In her memoir Getting Better All the Time, Liz Carpenter recalled, “It was a day that changed my life.” If she had not gotten so involved, she wrote, “I would have missed out on so much, so many friendships with remarkable women of all income levels, so much learning as we hammered at the doors of Congress and the legislatures, so much understanding of my own country and how the other great movements for fairness and equality took place.”

By the end of that weekend, the caucus had committed itself to diversity—and that included Republican women.

Betty Friedan tried to recruit Elly Peterson to attend the founding meeting, but Peterson declined. Friedan wanted Peterson, she wrote a few years later, because she “had been the most powerful woman in the Republican party—its traditionally powerless lady vice-chairman.” She was among the “politically oriented women who hadn’t been interested in women’s rights before” who “were ready now to organize such a caucus.”

Initially, Peterson decided, as she wrote a friend, that the gathering was “definitely just the same women’s lib people,” and chose not to attend. But after the founding meeting, when she saw that more moderate women like Carpenter and Virginia Allan, a former president of the Federation of Business and Professional Women’s Clubs, were involved, she changed her mind. When the caucus immediately set out to recruit more Republican leaders, Peterson joined its first National Council.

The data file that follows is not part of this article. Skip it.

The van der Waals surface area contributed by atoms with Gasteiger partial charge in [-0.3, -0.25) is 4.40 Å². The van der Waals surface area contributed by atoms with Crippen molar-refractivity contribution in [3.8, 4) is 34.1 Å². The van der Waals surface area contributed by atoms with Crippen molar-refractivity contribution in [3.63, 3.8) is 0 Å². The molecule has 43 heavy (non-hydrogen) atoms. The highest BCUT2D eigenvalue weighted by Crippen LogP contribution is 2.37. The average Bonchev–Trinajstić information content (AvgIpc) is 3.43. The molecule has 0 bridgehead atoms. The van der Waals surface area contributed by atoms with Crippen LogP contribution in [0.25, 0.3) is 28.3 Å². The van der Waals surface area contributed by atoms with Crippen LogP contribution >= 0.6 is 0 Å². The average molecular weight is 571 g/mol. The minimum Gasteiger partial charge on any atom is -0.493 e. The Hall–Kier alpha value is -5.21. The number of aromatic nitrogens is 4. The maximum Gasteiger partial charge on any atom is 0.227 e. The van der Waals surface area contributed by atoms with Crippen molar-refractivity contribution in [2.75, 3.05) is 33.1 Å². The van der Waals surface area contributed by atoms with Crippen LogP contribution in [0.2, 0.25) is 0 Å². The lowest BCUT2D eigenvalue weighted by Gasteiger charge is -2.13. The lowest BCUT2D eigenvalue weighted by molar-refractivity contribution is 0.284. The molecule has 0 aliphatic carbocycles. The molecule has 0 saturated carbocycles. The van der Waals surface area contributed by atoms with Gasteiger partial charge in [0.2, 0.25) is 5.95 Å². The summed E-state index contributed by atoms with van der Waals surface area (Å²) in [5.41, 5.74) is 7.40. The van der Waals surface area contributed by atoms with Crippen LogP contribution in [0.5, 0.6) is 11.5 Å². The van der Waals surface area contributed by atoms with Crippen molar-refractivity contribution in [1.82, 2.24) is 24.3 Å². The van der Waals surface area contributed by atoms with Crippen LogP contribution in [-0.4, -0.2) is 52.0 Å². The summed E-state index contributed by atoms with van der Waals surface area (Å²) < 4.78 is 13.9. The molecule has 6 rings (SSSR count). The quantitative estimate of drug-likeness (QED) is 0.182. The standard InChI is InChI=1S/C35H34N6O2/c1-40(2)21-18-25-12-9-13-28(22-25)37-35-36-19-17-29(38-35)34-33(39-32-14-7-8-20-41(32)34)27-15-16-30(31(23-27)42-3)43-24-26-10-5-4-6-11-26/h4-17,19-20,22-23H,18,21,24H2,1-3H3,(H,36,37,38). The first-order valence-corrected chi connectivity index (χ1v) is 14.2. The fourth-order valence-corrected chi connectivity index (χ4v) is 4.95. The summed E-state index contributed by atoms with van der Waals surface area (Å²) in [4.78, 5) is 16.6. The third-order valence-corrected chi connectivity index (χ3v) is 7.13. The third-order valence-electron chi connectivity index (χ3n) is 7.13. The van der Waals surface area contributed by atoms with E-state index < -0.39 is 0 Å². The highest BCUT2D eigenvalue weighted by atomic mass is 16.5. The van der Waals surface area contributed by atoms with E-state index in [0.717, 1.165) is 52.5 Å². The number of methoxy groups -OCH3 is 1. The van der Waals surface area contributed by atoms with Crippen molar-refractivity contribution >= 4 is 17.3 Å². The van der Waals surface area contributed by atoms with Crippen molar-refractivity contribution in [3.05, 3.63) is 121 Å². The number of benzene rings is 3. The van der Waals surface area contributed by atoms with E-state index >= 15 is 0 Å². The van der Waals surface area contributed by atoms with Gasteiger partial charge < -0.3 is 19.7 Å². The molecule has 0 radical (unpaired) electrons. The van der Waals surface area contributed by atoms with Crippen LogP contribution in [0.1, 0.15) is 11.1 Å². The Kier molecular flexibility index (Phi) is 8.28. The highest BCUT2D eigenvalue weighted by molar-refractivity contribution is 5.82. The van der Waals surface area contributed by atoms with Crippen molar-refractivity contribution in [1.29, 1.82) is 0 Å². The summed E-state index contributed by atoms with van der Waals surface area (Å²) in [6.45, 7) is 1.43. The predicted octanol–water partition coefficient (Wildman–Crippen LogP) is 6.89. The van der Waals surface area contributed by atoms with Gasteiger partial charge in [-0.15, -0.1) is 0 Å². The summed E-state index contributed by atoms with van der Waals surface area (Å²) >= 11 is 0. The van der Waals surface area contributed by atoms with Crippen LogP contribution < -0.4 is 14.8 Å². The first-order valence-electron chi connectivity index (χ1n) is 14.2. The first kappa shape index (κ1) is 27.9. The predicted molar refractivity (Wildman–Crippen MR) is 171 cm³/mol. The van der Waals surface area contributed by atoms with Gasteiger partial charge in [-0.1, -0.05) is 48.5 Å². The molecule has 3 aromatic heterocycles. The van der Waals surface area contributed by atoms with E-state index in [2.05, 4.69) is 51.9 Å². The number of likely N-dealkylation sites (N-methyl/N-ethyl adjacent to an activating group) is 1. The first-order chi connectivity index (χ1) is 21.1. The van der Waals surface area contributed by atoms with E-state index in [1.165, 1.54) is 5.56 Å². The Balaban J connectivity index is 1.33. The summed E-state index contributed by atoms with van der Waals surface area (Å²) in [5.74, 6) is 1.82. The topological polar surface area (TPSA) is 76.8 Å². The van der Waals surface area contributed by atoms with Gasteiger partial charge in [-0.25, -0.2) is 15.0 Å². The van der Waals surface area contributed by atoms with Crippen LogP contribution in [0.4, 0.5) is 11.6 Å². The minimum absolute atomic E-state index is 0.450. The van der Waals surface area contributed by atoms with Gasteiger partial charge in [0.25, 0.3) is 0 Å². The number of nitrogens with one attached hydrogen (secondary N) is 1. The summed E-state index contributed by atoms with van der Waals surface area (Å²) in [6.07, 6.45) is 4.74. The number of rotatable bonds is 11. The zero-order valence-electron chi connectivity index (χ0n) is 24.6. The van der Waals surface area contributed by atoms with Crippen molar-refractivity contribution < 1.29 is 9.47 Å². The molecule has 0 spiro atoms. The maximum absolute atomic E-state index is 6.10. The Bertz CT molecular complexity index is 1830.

The caucus formed two task forces, one for Democrats and one for Republicans, and both worked to involve more women in their party’s presidential nominating conventions, and to encourage more women to run for public office. Peterson and Carpenter became close friends, and five years later were recruited to serve as co-chairs of ERAmerica, the coalition of organizations that worked for ratification of the Equal Rights Amendment.

Sadly, that bipartisan approach would not survive for long. As Carpenter recalled, “One of the real cruelties of history is that after Elly Peterson, Betty Ford and Jill Ruckelshaus had brought many bright young Republican women in—it was Ronald Reagan who ran them off when he stopped the ERA plank” at the 1980 Republican National Convention “and abandoned the fight for choice. We needed them. They were well-educated, competent and potential candidates for public office. Many are now dropouts from politics.”

There will be much to celebrate when the NWPC gathers again in Washington this coming weekend to celebrate its 40th anniversary. Forty years ago there was only one women serving in the U.S. Senate and only 13 in the U.S. House. In 2011, there were 17 women in the Senate and 73 in the House. Still no one is ready to declare victory. In the last election cycle the numbers actually declined, though women have since won two special elections for open congressional seats.

In 1977, First Ladies Betty Ford and Rosalynn Carter, Democrats Bella Abzug, Betty Friedan and Liz Carpenter and Republicans Elly Peterson and Jill Ruckelshaus all joined upraised hands together in front of a banner supporting the Equal Rights Amendment. One could not possibly imagine  Hillary Clinton, Michelle Obama, Sarah Palin and Michele Bachmann doing the same thing together today.